Beyond Fair Trade: Can farmers make their own way?

Adam Baker / Flickr Creative Commons

When you see a coffee bag with a “Fair Trade” label, do you know what it actually means? Or does it mostly just make you feel good about your purchase? Do you know whether Fair Trade ensures that farmers are getting fair prices for their products — and who sets the rules, anyway?

The New York Times raised some of these questions on March 16 with a profile of a U.S.-born coffee grower, Kenneth Lander, who bought a coffee farm in semi-retirement, without needing it for profit. Then, after he lost his financial footing in the 2008 economic crisis, his livelihood suddenly began to depend on the farm:

Very quickly, he realized how difficult that was going to be.

He belonged to a “fair trade” co-op, which guarantees farmers a minimum price, but was making only $1.30 a pound on coffee that retailed in the United States for $12 a pound.

In a decision rooted in his Christian faith, Lander founded Thrive Farmers Coffee to create a better model that benefits farmers at every step of the production process. Instead of just selling their raw beans, Thrive farmers get a cut of the sales of the final product.

In the system that Thrive is trying to develop, farmers are paid only after their coffee has been exported, packaged and sold — at a much higher price — to retailers.

Thrive helps farmers by establishing relationships for the farmers with local coffee processing mills and co-ops. Then, once the beans are shipped to the United States, Thrive takes over, handling packaging, roasting and sales. In some cases, Thrive sells green coffee beans to roasters, in which case the farmer receives 75 percent of the proceeds.

[Read more in the Times story about Thrive Farmers Coffee.]

The group’s website says that in a typical coffee value chain, farmers receive only 2 percent of the final value of coffee — but farmers who use the Thrive model apparently gain about four times the earnings they would get even under Fair Trade.

This is the latest in a long struggle to make sure coffee farmers and laborers are able to live off their earnings. Fair Trade sets minimum guaranteed prices for green coffee beans, but it’s not a panacea. Some Fair Trade farmers pay their laborers below the minimum wage, according to this article by the Financial TimesPlus, most coffee farmers experience “three to eight months of extreme food scarcity” after the coffee harvest is over, according to a study by Green Mountain Coffee Roasters.

And, as Brian Clark Howard writes, all farmers struggle to weather the fluctuations of the global market:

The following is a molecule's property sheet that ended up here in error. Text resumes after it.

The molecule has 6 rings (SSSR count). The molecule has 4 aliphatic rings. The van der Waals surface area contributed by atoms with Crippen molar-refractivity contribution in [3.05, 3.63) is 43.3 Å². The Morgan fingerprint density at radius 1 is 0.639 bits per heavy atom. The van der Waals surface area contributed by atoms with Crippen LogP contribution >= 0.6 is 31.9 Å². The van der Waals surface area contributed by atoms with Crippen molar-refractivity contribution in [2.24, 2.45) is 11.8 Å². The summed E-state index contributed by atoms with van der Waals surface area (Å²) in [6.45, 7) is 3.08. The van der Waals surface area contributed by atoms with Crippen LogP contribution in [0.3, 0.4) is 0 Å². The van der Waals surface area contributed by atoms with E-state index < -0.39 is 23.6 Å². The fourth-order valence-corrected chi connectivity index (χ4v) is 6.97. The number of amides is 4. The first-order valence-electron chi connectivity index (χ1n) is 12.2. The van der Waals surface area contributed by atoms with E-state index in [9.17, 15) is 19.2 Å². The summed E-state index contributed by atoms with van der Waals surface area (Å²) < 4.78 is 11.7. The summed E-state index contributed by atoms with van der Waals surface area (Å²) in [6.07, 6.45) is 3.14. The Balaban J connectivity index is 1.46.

By 2001, the New York trading price for unroasted arabica coffee had sunk below 40 cents per pound. In contrast… [the price] averaged $3.07 in 1977. … As Gastronomica put it in 2003, “In real terms, prices are probably at their lowest point since coffee first became an internationally traded commodity some thousand years ago.”

[Prices have improved since 2003 — arabica prices currently average around $1.53 per pound —  but this article is still worth a read. Read more here.]

In addition to Fair Trade and the Thrive Farmers Coffee initiative, a smattering of other organizations and models are trying to make sure that farmers receive more of the final coffee purchase price. The Salvation Army is doing something interesting: It buys coffee directly from farmers in Vietnam, roasts it near the thrift stores, and hands out free cups to customers. The organization’s own article about the program says that it helps increase coffee farmers’ net earnings from about $50 per acre to $820 per acre.

The Thrive Farmers Coffee story in the New York Times seems to show that farmers too often get left out of coffee profits. In the U.S., we love our $4-per-cup coffee, but we do not necessarily think about where it came from. We might know our barista’s name, but coffee farmers seem so distant. Revamping the coffee value chain starts with greater awareness on our end, in addition to giving farmers more opportunities to stay involved with their coffee after the harvest.

Fair Trade is a good starting point, but don’t assume that the Fair Trade logo on your coffee bag means we’ve arrived at a system that’s truly fair for farmers. Thrive Farmers Coffee might be a sustainable solution, and I’ll be interested to follow the company as it continues to grow.

Related:

Another New York Times story about controversy over the “Fair Trade” label.

A few college friends of mine made a short documentary in 2011 that followed coffee from crop to cup.

Frequently asked questions about Fair Trade.

Image by Adam Baker, Flickr Creative Commons.

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